Florida insurance bills clear committee, move to Senate

The Florida Legislature on Monday began a special session focused on fixing the state’s turbulent property insurance market, advancing sweeping legislation to create a $2 billion reinsurance fund and place new rules around attorney fees and coverage denials as lawmakers attempt to stabilize a market plagued by rising rates and insurer insolvencies.

The Senate Committee on Appropriations approved the measures on near-unanimous votes. The bills now move to the full Senate.

Through hours of committee debate, the Republican sponsor of the proposals acknowledged that they would not immediately drop rates for homeowners but maintained the legislative package is necessary for the long-term health of the state’s market.

"It’s very serious. Some carriers are on life support, some are about to pull the plug; others are in critical condition. And without reform will go to life support and or pull the plug. So I don’t know that we could be in any worse a position as Floridians than we are," said Sen. Jim Boyd.

The special session comes as Florida’s second extracurricular meeting of the legislature in recent months, following the failure of the GOP-controlled statehouse to pass insurance proposals earlier this year during its regular meeting period. There is also increasing urgency for lawmakers to address problems in the state’s market ahead of the looming hurricane season, which in previous years has brought devastating storms to Florida, such as the Category 5 Hurricane Michael in 2018.

The proposals would create the $2 billion Reinsurance to Assist Policyholders program for insurers to purchase insurance to help insulate themselves from risk. In order for an insurer to access the fund, it would have to reduce policyholders’ rates.

The bills would forbid insurers from automatically denying coverage because of a roof’s age if the roof is less than 15 years old. Homeowners with roofs 15 years or older would be allowed to get an inspection of their condition before insurers deny them coverage, under the bill. If an inspection shows that a roof has at least five years of life remaining, insurers can’t refuse to issue a policy only based on the roof’s age under the proposed legislation.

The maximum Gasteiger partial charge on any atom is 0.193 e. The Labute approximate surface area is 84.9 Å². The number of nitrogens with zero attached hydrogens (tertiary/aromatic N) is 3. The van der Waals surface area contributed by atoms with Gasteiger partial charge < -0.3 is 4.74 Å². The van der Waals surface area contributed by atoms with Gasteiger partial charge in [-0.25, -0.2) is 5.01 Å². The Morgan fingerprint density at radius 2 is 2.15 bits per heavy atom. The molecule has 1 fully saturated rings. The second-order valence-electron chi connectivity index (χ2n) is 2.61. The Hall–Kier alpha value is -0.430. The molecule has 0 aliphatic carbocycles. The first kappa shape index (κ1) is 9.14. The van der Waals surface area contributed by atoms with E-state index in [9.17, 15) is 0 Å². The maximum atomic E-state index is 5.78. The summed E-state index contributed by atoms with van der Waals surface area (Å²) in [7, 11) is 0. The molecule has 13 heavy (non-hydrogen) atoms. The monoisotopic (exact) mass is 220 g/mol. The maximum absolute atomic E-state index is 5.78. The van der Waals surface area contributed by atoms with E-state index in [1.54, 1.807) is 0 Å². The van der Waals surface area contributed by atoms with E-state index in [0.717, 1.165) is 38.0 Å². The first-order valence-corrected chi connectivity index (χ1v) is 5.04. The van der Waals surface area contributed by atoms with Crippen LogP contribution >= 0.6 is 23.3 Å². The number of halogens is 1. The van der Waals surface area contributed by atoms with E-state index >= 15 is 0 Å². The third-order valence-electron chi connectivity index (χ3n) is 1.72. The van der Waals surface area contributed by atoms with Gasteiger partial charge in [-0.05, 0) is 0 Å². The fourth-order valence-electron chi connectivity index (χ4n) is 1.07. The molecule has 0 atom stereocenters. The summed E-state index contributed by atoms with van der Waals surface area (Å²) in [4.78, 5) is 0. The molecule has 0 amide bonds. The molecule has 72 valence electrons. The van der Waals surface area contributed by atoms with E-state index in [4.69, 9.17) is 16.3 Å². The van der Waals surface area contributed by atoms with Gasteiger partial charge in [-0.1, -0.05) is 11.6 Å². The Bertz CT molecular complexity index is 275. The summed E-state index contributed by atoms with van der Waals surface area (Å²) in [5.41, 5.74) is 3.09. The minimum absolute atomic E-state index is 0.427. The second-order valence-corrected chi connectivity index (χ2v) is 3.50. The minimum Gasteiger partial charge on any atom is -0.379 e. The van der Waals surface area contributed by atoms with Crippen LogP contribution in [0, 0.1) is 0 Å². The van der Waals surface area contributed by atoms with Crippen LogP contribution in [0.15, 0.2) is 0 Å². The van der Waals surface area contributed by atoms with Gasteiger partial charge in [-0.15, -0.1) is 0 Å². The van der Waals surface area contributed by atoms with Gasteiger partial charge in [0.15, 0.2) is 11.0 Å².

If a roof is more than 25% damaged but already complies with the state’s 2007 building code, it would only have to be repaired instead of replaced under an exemption to the building code that the proposed legislation creates.

Another measure would provide grants worth up to $10,000 each to retrofit homes, so they are less vulnerable to hurricane damage. To qualify, properties would have to have insured values of $500,000 or less, be homesteaded, constructed before 2008, and located in areas where wind speeds from storms can exceed 140 mph (225 kph). Homeowners would get $2 from the state for every $1 they invested in mitigation efforts.

The legislation also seeks to limit various attorney fees in insurance-related cases, which insurers blame for much of the rate increases for policyholders. Supporters of the legislative package have frequently noted that Florida accounted for 9% of all insurance claims filed nationally but nearly 80% of all the property insurance lawsuits.

The bills would allow for more state oversight, so regulators can spot trends, analyze reasons and try to prevent the future failure of insurers. The insurance industry has had two years of underwriting losses exceeding $1 billion each year, according to the office of Florida Gov. Ron DeSantis, a Republican. Several insurance companies have either gone insolvent, required midterm cancelations, are in liquidation, or have stopped writing new business since 2021, the governor said in his proclamation calling lawmakers back to the Capitol.

The special session is set to run from Monday to Friday.